You are on page 1of 5

Published on AIDS Education and Training Centers National Resource Center (AETC NRC) (http://aidsetc.


Home > Guide for HIV/AIDS Clinical Care > Section 2: Testing and Assessment > HIV Classification: CDC and WHO Staging Systems

HIV Classification: CDC and WHO Staging Systems [1]

Publish Date:
April 30, 2014
HIV disease staging and classification systems are critical tools for tracking and monitoring the HIV epidemic
and for providing clinicians and patients with important information about HIV disease stage and clinical
management. Two major classification systems currently are in use: the U.S. Centers for Disease Control and
Prevention (CDC) classification system and the World Health Organization (WHO) Clinical Staging and Disease
Classification System.

The CDC disease staging system (most recently revised in 1993) assesses the severity of HIV disease by CD4
cell counts and by the presence of specific HIV-related conditions. The definition of AIDS includes all
HIV-infected individuals with CD4 counts of <200 cells/µL (or CD4 percentage <14%) as well as those with
certain HIV-related conditions and symptoms. Although the fine points of the classification system rarely are
used in the routine clinical management of HIV-infected patients, a working knowledge of the staging criteria
(in particular, the definition of AIDS) is useful in patient care. In addition, the CDC system is used in clinical
and epidemiologic research.

In contrast to the CDC system, the WHO Clinical Staging and Disease Classification System (revised in 2007)
can be used readily in resource-constrained settings without access to CD4 cell count measurements or other
diagnostic and laboratory testing methods. The WHO system classifies HIV disease on the basis of clinical
manifestations that can be recognized and treated by clinicians in diverse settings, including
resource-constrained settings, and by clinicians with varying levels of HIV expertise and training.

S: Subjective
When a patient presents with a diagnosis of HIV infection, review the patient's history to elicit and document
any HIV-related illnesses or symptoms (see chapter Initial History [2]).

O: Objective
Perform a complete physical examination and appropriate laboratory studies (see chapters Initial Physical
Examination [3] and Initial and Interim Laboratory and Other Tests [4]).

A: Assessment
Confirm HIV infection and perform staging.

P: Plan
Evaluate symptoms, history, physical examination results, and laboratory results, and make a staging
classification according to the CDC or WHO criteria (see below).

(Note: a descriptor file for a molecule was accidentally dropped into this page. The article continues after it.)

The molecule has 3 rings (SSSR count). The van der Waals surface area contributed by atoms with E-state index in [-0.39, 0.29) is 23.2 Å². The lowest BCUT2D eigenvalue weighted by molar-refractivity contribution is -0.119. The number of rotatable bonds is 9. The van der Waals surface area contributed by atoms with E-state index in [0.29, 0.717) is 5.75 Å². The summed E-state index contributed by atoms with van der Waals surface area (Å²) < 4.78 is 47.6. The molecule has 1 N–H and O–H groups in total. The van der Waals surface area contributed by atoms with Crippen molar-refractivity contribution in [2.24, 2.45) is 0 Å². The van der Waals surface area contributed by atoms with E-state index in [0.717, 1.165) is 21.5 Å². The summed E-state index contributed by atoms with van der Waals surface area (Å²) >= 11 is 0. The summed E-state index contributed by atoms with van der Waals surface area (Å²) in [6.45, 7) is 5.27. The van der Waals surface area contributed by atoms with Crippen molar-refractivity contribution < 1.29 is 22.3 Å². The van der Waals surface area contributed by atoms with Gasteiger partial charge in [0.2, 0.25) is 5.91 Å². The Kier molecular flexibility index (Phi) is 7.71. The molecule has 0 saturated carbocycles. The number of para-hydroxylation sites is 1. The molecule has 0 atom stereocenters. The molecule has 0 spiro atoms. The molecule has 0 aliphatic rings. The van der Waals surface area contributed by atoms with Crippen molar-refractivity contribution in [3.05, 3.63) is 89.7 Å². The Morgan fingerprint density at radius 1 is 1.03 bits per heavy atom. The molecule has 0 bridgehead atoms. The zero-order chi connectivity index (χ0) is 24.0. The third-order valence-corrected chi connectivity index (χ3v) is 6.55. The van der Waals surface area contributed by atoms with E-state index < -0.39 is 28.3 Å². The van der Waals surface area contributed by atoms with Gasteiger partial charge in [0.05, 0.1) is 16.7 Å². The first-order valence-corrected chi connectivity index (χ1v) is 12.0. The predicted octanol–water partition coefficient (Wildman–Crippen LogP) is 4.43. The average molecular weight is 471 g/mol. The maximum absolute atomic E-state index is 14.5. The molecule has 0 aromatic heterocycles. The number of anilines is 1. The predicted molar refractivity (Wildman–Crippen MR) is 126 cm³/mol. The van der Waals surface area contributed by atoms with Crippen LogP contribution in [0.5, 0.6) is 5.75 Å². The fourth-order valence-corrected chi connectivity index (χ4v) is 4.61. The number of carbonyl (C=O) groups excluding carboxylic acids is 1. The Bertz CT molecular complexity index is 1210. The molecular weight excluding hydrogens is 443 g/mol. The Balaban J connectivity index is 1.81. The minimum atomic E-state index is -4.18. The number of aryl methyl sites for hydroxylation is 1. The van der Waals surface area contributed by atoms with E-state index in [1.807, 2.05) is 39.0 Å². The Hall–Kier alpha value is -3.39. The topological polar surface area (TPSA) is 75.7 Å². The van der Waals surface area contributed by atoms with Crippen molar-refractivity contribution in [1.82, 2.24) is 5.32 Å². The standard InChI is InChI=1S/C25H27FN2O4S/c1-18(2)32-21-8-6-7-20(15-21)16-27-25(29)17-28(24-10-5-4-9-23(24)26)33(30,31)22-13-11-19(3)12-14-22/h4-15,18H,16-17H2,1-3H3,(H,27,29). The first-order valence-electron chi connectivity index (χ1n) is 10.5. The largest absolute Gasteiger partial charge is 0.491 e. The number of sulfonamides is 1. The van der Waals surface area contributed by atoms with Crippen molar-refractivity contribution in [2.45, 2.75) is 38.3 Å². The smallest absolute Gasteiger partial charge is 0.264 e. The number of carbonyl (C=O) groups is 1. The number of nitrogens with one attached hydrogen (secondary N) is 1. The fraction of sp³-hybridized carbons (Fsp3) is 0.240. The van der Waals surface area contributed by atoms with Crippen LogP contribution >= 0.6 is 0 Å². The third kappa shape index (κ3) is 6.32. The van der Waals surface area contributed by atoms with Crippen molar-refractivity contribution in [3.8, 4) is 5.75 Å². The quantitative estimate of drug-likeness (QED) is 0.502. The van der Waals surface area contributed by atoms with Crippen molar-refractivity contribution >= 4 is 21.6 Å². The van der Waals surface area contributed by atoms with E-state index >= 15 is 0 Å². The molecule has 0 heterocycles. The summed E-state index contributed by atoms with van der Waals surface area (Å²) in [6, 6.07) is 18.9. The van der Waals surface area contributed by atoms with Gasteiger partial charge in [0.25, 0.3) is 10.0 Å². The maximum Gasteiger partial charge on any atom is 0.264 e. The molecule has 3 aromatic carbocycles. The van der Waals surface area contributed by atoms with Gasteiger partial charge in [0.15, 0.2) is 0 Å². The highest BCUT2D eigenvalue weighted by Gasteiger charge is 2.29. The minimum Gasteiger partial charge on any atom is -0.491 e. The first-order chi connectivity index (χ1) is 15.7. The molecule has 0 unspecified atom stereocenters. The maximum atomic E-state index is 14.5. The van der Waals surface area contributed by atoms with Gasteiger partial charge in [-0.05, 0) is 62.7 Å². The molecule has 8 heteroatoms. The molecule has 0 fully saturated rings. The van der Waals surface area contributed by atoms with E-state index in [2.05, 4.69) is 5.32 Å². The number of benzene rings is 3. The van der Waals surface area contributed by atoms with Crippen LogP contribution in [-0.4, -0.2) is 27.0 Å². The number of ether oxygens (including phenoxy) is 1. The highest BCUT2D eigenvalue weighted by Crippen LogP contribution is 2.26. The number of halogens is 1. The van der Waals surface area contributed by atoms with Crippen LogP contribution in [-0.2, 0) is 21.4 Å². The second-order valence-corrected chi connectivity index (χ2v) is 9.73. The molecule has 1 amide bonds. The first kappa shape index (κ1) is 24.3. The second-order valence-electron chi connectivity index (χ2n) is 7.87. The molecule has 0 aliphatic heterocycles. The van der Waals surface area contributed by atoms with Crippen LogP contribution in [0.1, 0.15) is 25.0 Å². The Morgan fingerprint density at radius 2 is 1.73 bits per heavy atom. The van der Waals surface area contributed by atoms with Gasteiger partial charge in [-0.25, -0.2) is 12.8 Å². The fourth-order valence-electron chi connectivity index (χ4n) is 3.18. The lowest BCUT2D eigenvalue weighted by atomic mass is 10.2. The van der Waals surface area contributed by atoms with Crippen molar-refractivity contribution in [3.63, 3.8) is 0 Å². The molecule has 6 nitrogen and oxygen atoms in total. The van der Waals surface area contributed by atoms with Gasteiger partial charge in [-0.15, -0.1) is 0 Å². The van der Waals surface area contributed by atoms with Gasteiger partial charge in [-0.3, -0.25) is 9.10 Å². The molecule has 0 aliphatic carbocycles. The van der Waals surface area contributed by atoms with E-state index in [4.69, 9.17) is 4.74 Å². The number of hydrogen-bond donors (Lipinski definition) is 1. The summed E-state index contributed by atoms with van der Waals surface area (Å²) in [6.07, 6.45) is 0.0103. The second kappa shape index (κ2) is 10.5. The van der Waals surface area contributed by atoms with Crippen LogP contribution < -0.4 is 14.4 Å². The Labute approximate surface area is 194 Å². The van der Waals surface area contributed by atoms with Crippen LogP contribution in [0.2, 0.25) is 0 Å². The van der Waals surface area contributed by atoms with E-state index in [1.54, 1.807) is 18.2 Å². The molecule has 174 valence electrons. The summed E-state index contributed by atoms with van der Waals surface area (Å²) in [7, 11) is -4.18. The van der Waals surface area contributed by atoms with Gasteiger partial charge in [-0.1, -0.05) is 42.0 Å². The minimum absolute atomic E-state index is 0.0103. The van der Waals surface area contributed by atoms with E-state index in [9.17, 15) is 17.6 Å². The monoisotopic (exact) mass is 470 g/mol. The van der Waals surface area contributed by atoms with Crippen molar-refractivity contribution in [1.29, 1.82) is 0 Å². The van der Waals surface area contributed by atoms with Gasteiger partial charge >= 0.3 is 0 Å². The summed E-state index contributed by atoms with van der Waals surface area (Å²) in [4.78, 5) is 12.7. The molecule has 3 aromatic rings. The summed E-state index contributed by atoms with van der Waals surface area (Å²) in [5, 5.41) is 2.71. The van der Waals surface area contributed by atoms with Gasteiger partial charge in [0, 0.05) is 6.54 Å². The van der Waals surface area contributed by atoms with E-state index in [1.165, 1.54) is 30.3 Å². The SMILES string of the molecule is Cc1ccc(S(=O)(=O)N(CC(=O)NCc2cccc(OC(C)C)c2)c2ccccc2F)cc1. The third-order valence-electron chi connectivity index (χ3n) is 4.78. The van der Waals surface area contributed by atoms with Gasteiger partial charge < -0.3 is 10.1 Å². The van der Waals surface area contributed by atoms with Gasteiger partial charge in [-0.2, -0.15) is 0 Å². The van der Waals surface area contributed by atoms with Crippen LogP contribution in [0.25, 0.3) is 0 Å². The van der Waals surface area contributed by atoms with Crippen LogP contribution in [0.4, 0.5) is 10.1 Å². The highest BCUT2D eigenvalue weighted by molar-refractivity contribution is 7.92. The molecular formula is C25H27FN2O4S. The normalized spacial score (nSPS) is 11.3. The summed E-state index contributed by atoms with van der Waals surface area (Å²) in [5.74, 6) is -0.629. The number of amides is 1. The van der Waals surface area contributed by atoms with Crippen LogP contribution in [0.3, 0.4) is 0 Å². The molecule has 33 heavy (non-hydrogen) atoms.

CDC Classification System for HIV Infection
The CDC categorization of HIV/AIDS is based on the lowest documented CD4 cell count and on previously
diagnosed HIV-related conditions (see Table 1). For example, if a patient had a condition that once met the
criteria for category B but now is asymptomatic, the patient would remain in category B. Additionally,
categorization is based on specific conditions, as indicated below. Patients in categories A3, B3, and C1-C3 are
considered to have AIDS.

Table 1. CDC Classification System for HIV-Infected Adults and Adolescents

Clinical Categories

CD4 Cell Count Categories A B* C#

Asymptomatic, Acute HIV, Symptomatic AIDS-Indicator
or PGL Conditions, not A or C Conditions

(1) ≥500 cells/µL A1 B1 C1

(2) 200-499 cells/µL A2 B2 C2

(3) <200 cells/µL A3 B3 C3

Abbreviations: PGL = persistent generalized lymphadenopathy

* Category B Symptomatic Conditions

Category B symptomatic conditions are defined as symptomatic conditions occurring in an HIV-infected
adolescent or adult that meet at least one of the following criteria:

● They are attributed to HIV infection or indicate a defect in cell-mediated immunity.

● They are considered to have a clinical course or management that is complicated by HIV infection.

Examples include, but are not limited to, the following:

● Bacillary angiomatosis
● Oropharyngeal candidiasis (thrush)
● Vulvovaginal candidiasis, persistent or resistant
● Pelvic inflammatory disease (PID)
● Cervical dysplasia (moderate or severe)/cervical carcinoma in situ
● Hairy leukoplakia, oral
● Herpes zoster (shingles), involving two or more episodes or at least one dermatome
● Idiopathic thrombocytopenic purpura
● Constitutional symptoms, such as fever (>38.5°C) or diarrhea lasting >1 month
● Peripheral neuropathy

# Category C AIDS-Indicator Conditions

● Bacterial pneumonia, recurrent (two or more episodes in 12 months)
● Candidiasis of the bronchi, trachea, or lungs
● Candidiasis, esophageal
● Cervical carcinoma, invasive, confirmed by biopsy
● Coccidioidomycosis, disseminated or extrapulmonary
● Cryptococcosis, extrapulmonary
● Cryptosporidiosis, chronic intestinal (>1 month in duration)
● Cytomegalovirus disease (other than liver, spleen, or nodes)
● Encephalopathy, HIV-related
● Herpes simplex: chronic ulcers (>1 month in duration), or bronchitis, pneumonitis, or esophagitis